Yet in the North Cascades recovery zone, an area covering about 9,800 square miles that includes the North Cascades National Park Complex, the Fish and Wildlife Service considers grizzlies “functionally extirpated.”

The last confirmed grizzly sighting in the U.S. portion of the range came in 1996. On the British Columbia side of the border, there has been just one confirmed grizzly sighting in the range in the past 10 years.

Wayne Kasworm, a biologist for the Fish and Wildlife Service’s grizzly recovery program, said the population did so poorly because so few bears were left after decades of killing, leaving the range without enough bears to reproduce and sustain a viable population.

“They largely disappeared because we killed them,” Kasworm said.

Natural recolonization of the range is almost impossible for the bears, said Graham Taylor, a program manager for the National Parks Conservation Association. He said the bear population on the other side of the Canadian border is small and critically endangered, and that the only populations large enough to support restoring the bears are too far away for natural migration.

That makes a reintroduction program the best shot at bringing grizzlies back. This is the second time in the past decade that the two federal agencies have looked at reintroduction. A previous effort began under the Obama administration in 2015 but was scuttled in 2020 under the Trump Administration.

In 2022, the agencies revived the process. Drafts of the environmental analysis and a rule designating the population as experimental were released for public comment last fall. More than 12,000 comments were received by the end of the comment period in November.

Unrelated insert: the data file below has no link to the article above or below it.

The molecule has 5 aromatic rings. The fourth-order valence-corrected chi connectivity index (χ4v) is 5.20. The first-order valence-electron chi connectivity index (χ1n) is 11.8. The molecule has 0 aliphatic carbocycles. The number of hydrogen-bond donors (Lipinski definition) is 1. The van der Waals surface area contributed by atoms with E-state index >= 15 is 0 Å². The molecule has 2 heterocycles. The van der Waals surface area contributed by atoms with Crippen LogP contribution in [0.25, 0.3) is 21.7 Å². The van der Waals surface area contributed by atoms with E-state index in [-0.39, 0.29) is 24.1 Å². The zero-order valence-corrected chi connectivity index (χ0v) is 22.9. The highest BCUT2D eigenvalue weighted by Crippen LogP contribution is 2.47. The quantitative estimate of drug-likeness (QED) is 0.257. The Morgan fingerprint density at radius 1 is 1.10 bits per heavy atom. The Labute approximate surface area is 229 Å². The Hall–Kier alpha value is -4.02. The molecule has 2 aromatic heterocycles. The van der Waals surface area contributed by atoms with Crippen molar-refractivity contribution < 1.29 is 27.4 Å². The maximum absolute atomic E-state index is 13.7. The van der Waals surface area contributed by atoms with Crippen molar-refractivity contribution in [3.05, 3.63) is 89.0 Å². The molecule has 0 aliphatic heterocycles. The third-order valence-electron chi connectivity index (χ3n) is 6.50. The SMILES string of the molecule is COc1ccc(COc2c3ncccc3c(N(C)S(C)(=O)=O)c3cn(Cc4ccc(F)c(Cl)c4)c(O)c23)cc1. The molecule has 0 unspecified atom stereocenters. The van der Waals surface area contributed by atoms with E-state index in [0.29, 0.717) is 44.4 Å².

If the plan goes forward, officials would capture grizzlies in areas where they are abundant and release between three and seven per year.

Bears between two and five years old that have not reproduced and have no history of conflict with humans would be selected for the reintroduction, according to the environmental analysis. The releases would continue over several years until a base population of 25 bears is established.

The recovery goal for the North Cascades is a population of 200 bears. Reaching that level could take 60 to 100 years, according to the environmental analysis, because grizzlies are among the slowest reproducing mammals in the world. Kasworm said female grizzlies typically begin reproducing at six years old, and they usually have litters of two cubs every three years.

The environmental analysis identifies three areas where releases could take place – the north and south units of North Cascades National Park and the western Pasayten Wilderness.

Should those bears travel farther out, the experimental designation gives wildlife managers greater leeway in dealing with conflicts that arise. The farther the bears wander from the core of the recovery zone, the more options managers would have for killing or relocating problem bears.

Graham Taylor, a program manager for the National Parks Conservation Association, said Thursday that the experimental designation is key for the reintroduction.

“It really cuts a lot of the red tape bureaucracy out of it while kind of protecting the species and recovering it,” Taylor said.

He added that the North Cascades has plenty of habitat and food for grizzlies, and that the bears just need an opportunity to live there.

“It’s really just about giving them a chance, bringing a few back and letting them do their thing,” Taylor said.